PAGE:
This week we were hit with a terrible snow storm that shut down the airport, stranding a lot of travelers, and closing most of the businesses and schools.  We have a couple of feet of snow on the ground.  It is also very cold--near zero or even below.  But it will warm up, and then the snow will melt and if it rains while the snow is melting we will see flooding.

The terrain here is up and down through little valleys.  This, it appears, is caused by all of this moisture and the flooding that follows.  We have seen some pretty cool bridges.  The big ones that cross the Mighty Mo are all different and magnificent, but the smaller ones are also very interesting.

This bridge is made of cement and carries the rail road over the traffic

This is a stone bridge--a road over a road

There are lots of levies around the cities that are near rivers.  Here this one in Ottawa also has a flood wall and flood gate that they can close if the river rises that far.  It is amazing that this little creek can rise high enough to need this flood wall, but it has several times over the years, even killing several people and destroying property and the city.

There are lots of signs on dips in the road warning us not to try to cross in high water.  We will keep an eye out in the next couple of months.

Saturday, February 1, 2014

You’re not in Kansas anymore!

By Greg:

During the decade prior to the American Civil War, the Territory of Kansas was a bloody battlefield where bushwhackers from Missouri crossed the border to loot, pillage, ravage and kill, all in an attempt to intimidate the mostly pro-northern, anti-slavery and free-soil residents who would eventually vote to enter the Union as a free state.

Well, in the past several weeks, we have also been crossing the border into Kansas.  We have not killed anyone yet, or even ravaged anyone, and to be sure we have not stolen anything, but we have penetrated deep into the state as we have carried out our assignments to help build the Kingdom of God in this the Missouri Independence Mission.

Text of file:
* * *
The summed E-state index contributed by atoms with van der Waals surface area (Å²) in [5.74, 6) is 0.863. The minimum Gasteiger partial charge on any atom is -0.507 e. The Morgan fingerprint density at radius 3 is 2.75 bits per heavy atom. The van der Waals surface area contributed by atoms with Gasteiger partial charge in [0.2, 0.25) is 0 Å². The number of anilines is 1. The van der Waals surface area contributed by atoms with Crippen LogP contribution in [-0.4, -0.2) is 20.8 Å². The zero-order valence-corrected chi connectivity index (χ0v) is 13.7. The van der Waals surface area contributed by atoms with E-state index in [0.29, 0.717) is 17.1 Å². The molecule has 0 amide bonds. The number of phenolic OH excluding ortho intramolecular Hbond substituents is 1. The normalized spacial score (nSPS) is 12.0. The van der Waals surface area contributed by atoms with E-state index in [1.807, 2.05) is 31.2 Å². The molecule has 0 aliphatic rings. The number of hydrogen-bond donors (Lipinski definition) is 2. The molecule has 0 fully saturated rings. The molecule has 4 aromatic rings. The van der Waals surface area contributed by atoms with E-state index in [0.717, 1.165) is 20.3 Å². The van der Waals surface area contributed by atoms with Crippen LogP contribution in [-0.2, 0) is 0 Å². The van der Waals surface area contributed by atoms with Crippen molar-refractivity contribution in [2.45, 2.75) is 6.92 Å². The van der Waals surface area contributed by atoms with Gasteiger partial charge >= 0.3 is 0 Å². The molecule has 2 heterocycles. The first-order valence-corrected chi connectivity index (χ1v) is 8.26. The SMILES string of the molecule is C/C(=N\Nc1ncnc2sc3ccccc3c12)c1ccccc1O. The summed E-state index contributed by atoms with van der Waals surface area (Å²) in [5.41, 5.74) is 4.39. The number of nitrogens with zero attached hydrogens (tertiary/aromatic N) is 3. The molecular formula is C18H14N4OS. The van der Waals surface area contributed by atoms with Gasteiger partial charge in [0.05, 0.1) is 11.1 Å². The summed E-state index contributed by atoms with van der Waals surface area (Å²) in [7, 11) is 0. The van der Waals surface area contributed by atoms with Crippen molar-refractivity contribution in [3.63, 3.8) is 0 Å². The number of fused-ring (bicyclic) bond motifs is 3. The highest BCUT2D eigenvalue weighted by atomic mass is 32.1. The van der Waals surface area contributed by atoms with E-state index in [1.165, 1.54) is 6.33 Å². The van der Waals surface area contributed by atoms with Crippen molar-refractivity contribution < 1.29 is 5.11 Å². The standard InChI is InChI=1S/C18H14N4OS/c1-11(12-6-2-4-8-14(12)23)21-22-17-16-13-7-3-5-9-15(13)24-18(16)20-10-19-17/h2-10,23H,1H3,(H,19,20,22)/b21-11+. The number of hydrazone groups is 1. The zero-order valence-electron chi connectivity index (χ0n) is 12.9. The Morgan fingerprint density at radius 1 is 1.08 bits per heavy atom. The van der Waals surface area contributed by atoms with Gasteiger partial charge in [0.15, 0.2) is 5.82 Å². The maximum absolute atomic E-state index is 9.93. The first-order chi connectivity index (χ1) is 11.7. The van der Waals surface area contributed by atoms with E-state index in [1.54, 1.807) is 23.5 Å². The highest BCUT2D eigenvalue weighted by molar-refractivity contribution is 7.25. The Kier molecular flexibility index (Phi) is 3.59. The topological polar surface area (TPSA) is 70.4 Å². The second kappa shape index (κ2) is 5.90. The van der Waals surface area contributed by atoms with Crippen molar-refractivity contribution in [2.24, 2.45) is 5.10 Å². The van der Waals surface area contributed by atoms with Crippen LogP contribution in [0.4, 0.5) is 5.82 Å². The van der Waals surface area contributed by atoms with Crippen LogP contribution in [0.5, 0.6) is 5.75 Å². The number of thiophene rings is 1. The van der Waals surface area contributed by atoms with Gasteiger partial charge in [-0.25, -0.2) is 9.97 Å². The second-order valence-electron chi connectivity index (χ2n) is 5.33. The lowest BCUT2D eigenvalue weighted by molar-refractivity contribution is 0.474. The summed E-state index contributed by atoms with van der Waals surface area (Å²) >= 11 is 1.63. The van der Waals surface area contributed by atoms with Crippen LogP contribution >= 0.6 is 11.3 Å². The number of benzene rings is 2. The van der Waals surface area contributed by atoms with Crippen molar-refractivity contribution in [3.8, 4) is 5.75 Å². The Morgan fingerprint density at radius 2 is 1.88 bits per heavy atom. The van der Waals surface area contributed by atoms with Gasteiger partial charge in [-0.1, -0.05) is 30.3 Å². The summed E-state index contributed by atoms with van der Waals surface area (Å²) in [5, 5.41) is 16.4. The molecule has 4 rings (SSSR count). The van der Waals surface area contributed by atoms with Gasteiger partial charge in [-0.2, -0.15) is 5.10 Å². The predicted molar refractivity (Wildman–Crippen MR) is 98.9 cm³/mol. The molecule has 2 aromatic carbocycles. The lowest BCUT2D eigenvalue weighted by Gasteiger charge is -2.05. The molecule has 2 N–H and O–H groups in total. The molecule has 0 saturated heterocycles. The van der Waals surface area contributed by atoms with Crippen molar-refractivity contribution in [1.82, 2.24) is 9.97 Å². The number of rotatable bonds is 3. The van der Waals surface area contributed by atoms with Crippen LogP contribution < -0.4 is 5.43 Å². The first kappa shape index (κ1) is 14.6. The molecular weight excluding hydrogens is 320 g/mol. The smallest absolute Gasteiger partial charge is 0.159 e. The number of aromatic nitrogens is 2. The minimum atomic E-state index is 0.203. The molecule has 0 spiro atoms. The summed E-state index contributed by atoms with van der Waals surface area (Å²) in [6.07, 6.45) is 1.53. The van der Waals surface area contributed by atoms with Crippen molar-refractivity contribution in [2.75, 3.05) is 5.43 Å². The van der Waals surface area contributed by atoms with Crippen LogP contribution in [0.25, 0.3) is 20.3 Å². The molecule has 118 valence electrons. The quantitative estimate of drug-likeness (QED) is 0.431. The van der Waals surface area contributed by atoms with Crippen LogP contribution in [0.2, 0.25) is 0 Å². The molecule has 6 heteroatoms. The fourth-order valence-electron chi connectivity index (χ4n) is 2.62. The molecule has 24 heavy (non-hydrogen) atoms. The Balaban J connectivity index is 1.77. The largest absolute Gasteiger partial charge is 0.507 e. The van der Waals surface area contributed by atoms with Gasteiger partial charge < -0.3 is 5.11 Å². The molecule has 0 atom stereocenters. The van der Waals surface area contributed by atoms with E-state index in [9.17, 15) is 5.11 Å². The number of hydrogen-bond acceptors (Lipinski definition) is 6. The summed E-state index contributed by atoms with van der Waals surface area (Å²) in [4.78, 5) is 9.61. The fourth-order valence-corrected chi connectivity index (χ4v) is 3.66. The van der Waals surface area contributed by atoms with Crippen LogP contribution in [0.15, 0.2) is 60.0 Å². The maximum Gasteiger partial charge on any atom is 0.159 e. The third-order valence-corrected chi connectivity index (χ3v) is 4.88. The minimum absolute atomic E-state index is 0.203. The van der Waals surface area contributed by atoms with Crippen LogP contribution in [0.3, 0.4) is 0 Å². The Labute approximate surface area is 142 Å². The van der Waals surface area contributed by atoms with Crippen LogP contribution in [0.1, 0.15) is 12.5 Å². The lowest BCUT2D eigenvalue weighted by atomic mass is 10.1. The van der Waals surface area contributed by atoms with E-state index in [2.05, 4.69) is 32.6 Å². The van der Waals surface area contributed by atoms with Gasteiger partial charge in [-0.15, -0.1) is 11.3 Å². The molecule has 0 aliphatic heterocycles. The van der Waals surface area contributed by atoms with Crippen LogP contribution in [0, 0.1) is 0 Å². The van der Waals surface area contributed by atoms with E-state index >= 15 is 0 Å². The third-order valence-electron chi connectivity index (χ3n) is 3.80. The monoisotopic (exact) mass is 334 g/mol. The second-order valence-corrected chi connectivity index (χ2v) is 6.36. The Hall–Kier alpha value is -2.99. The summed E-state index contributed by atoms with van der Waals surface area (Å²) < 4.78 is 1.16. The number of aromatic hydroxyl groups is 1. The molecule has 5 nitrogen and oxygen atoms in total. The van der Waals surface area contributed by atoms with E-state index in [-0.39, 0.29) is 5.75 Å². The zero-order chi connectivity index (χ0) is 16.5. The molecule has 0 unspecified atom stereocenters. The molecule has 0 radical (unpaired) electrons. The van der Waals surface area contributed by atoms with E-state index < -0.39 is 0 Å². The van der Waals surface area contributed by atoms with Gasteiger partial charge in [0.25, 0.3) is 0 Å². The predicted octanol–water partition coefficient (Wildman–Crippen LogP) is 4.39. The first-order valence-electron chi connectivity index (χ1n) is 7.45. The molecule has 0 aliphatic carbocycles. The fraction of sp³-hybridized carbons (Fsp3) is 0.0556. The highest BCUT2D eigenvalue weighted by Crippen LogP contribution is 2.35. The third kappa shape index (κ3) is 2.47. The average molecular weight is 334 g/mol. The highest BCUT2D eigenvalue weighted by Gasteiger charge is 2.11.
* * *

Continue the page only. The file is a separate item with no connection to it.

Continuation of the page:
We have 13 zones in our mission and 5 of them are in Kansas.  Prior to last July 1st, most of Kansas was in this mission.  But the Brethren created the Kansas Wichita Mission by splitting off half of the mission and missionaries.  Actually, a bigger land mass was cutoff, as the population is more spread out in Kansas.

We have been in towns and cities such as Overland Park, Kaw River, Lenexa, Olathe, Ottawa, Iola, Chanute, Louisburg, Shawnee Mission, Indian Creek, Chapel Hill, Hickory Hills, Paola, Gardner, and the vast spaces in between these towns and cities.

We have been told that Johnson County Kansas, where Overland Park is located, is one of the richest counties in America.  It is the corporate headquarters of several companies, and there is a substantial new development of office buildings, shopping centers, and hospitals.  We have learned the traffic patterns, freeways and highways, but we are still highly dependent on our GPS system. Still most of the Kansas we see is rural farm country.

One of the things that is striking in these smaller towns, is the preservation efforts that have been made.  Yes, there are Walmarts, but still, the downtowns are remarkable intact. Most of the towns that are also county seats have a courthouse and square in the southern style.  Many of these courthouses are remarkable buildings.

We have also seen libraries.  When we were young we often went into Ogden to the library that used to be on the square where the municipal building stands.  This is also the location of the Christmas Village.  Our library, like so many we have seen here, was a Carnegie Library.  Mr. Carnegie was a rich steel tycoon who amassed a huge fortune but decided to give it all away.  His foundation helped build hundreds of libraries across America.  The one in Ogden was built by Carnegie, and so was this one in Ottawa, Kansas.